Corvosapien Physical Sophontology

Corvosapiens (or, as they call themselves, “people”) have a rich and varied physical culture. However, because of their greater mobility than earthbound humans, aesthetic principles and philosophical structures often spread more quickly than they did when primates were the custodians of the civilization meme.

Body ornamentation, restricted as it is by the physical requirements of flight, typically takes the form of feathers from birds raised and bred for the purpose. Merchants and migratory flocks trade takes place between regions where different livestock live, and many subcultures take pride in either their particular local specialties or a cosmopolitan array gained through trade or occasional plunder.

Corvosapien Head Feathers
This individual wears these two feathers as ornamentation, in particular. The smaller of the two is from a breed she’s bred since childhood and is uniquely colorful. The other, larger one was granted for her work resolving a dispute over the legitimacy of a theft.

However, the most quickly-propagating medium of information is the spindle-recorded satirical allegory. Many flocks consider themselves the originator of the form, but because ideas spread so quickly among Corvosapiens, archaeologists and historians find themselves perplexed by the apparently simultaneous, continent-wide appearance of writing several thousand years ago, all in the same form of strings of complex braids and knots with only subtle regional variations.

While the first writing strings were kept dangling from a thick yarn and easily tangled, the book has evolved into the form of a set of spools attached to a spindle of ten or so centimeters in length. Each spool holds a single verse, so the longer the verse is, the greater the diameter of the spool. Traditionally, each verse is written so that a reader can finish reading it before rising. If one is distracted while reading, tradition and etiquette require one to rewind the verse back onto the spool, leaving a bead on the loose end to mark where one is in the text, and that the reader will begin the verse from the beginning. Popular sayings, like, “Don’t leave a verse in a tangle” (meaning to not abandon a project worse than having not done it at all) and “Follow a thread to the end” (meaning to not interrupt a line of thought before understanding it) come from the etiquette of never leaving a verse unspooled.

The book usually held in the hand resting on the floor, while the words are passed through the tongue, and drawn through by the other hand.
The book usually held in the hand resting on the floor, while the words are passed through the tongue, and drawn through by the other hand.

However, modern, mass-produced books often feature a spring-loaded catch and a clip attached to the spindle that allows a reader to mark their place in a verse, then tug on the string to rewind the spool automatically. This has caused a stir among purists in literary circles who point out that traditional texts were written with the form in mind, giving the reader sufficient time to meditate on the verse while they rewound it, and requiring the reader to set aside time to read at least one verse at a sitting. Nonetheless, the modern form has become far more popular among bookspinners in recent years, and since no one wants to read a book that can’t rewind itself, the objections have either been spun onto books no one reads, or are ironically published on self-rewinding spools. Naturally, this irony is a subject of several recent satirical allegories.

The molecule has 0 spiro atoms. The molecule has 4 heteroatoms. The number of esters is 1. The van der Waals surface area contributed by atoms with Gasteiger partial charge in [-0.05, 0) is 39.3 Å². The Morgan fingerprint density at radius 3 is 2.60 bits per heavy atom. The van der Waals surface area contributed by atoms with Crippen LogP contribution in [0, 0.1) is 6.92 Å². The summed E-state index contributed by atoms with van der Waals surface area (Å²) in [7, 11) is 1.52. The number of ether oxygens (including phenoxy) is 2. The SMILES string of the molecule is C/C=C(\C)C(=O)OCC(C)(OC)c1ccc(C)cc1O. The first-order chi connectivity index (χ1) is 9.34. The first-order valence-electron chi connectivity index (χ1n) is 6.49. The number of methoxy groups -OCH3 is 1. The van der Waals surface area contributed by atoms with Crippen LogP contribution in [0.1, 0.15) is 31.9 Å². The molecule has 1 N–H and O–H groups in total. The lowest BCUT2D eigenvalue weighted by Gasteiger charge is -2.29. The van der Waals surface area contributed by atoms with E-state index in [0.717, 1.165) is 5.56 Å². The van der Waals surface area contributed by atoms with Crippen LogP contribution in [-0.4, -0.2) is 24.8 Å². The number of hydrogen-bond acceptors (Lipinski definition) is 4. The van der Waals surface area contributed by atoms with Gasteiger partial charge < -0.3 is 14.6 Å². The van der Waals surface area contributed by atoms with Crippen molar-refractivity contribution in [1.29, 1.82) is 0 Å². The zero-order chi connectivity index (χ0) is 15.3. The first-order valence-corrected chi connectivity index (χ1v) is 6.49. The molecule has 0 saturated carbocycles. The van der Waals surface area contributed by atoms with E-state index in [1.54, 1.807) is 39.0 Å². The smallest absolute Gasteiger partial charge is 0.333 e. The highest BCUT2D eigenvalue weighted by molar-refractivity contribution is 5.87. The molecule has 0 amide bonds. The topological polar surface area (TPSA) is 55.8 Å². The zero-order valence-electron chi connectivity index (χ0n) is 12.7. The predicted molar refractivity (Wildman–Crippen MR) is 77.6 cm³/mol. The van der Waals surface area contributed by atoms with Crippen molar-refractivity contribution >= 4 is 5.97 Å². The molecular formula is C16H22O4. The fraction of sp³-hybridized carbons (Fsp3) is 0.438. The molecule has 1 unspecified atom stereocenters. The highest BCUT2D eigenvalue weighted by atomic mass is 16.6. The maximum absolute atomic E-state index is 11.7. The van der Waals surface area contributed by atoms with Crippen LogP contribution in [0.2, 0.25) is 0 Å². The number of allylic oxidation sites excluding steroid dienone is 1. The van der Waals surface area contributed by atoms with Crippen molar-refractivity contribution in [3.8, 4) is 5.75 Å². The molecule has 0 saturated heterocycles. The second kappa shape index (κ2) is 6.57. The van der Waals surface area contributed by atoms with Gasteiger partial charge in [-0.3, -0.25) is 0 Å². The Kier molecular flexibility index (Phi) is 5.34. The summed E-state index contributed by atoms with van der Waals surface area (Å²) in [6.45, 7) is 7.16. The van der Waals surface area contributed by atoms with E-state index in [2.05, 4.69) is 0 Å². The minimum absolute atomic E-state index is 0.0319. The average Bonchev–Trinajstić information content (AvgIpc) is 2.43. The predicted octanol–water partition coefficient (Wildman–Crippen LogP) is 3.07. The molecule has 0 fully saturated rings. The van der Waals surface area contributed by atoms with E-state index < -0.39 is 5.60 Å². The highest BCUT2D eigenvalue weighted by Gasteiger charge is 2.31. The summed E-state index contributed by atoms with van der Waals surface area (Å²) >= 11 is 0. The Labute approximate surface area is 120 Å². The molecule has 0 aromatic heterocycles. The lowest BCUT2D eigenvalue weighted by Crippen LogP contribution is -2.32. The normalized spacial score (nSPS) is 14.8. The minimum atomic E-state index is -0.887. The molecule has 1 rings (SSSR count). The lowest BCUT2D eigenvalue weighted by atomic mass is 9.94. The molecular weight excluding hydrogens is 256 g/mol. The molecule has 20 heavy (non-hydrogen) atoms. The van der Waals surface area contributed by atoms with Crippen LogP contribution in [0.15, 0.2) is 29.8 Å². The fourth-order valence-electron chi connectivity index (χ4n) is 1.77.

The physical form of the writing means that one can read in the dark, pulling the thread through the tongue, though ideas are often formatted with color so as to be seen and felt simultaneously, applying a tone to the work and granting a nonlinearity to texts. To wit, the popular saying, “They read in the dark” implies that the object of derision thinks they know more than they do, but have missed critical contextual or connotative points of an idea.

Libraries consist of racks that hold books densely, categorized by a complex network of influences and references, memorized by a staff of librarians. Due to the structure of the Corvosapien brain — capable of recognizing, memorizing, and modifying of three-dimensional abstracts more easily than the human brain ever was — librarians learn to build the “memory web” that makes them so valuable to their society.

My super-supportive Patreon patrons made this post possible, especially Jason Godesky, who’s sponsoring xenoglyph in the name of his upcoming RPG, Fifth World, about optimistic human reëmergence 400 years after the collapse of Capitalism and civilization. I don’t have a banner for him yet, but suffice to say that it’s my favorite speculative fiction RPG.

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